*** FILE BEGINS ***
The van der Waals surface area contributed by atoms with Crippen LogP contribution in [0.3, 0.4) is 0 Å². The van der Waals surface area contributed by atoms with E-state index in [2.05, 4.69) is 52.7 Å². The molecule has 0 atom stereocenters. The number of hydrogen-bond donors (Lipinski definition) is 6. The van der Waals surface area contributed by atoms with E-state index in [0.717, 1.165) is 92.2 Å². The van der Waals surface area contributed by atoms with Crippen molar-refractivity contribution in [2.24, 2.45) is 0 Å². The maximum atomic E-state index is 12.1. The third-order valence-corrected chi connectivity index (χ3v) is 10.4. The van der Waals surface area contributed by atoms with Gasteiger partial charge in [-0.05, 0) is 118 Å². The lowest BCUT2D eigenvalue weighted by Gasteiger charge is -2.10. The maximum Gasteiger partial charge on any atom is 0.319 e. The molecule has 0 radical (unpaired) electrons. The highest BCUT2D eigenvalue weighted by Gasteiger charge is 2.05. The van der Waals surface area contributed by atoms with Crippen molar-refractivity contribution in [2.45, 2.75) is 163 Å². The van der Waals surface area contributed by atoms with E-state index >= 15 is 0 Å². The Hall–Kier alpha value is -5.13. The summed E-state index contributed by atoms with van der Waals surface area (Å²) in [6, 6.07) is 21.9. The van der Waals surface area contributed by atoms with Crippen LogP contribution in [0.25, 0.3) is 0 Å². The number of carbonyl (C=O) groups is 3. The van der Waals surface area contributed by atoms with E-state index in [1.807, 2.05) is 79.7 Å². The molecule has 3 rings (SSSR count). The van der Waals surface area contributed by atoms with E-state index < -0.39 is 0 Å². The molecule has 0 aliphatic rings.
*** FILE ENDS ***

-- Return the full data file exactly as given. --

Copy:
The van der Waals surface area contributed by atoms with Crippen LogP contribution in [0.3, 0.4) is 0 Å². The van der Waals surface area contributed by atoms with E-state index in [2.05, 4.69) is 52.7 Å². The molecule has 0 atom stereocenters. The number of hydrogen-bond donors (Lipinski definition) is 6. The van der Waals surface area contributed by atoms with E-state index in [0.717, 1.165) is 92.2 Å². The van der Waals surface area contributed by atoms with Crippen molar-refractivity contribution in [2.24, 2.45) is 0 Å². The maximum atomic E-state index is 12.1. The third-order valence-corrected chi connectivity index (χ3v) is 10.4. The van der Waals surface area contributed by atoms with Gasteiger partial charge in [-0.05, 0) is 118 Å². The lowest BCUT2D eigenvalue weighted by Gasteiger charge is -2.10. The maximum Gasteiger partial charge on any atom is 0.319 e. The molecule has 0 radical (unpaired) electrons. The highest BCUT2D eigenvalue weighted by Gasteiger charge is 2.05. The van der Waals surface area contributed by atoms with Crippen molar-refractivity contribution in [2.45, 2.75) is 163 Å². The van der Waals surface area contributed by atoms with E-state index >= 15 is 0 Å². The Hall–Kier alpha value is -5.13. The summed E-state index contributed by atoms with van der Waals surface area (Å²) in [6, 6.07) is 21.9. The van der Waals surface area contributed by atoms with Crippen LogP contribution in [0.25, 0.3) is 0 Å². The number of carbonyl (C=O) groups is 3. The van der Waals surface area contributed by atoms with E-state index in [1.807, 2.05) is 79.7 Å². The molecule has 3 rings (SSSR count). The van der Waals surface area contributed by atoms with E-state index < -0.39 is 0 Å². The molecule has 0 aliphatic rings.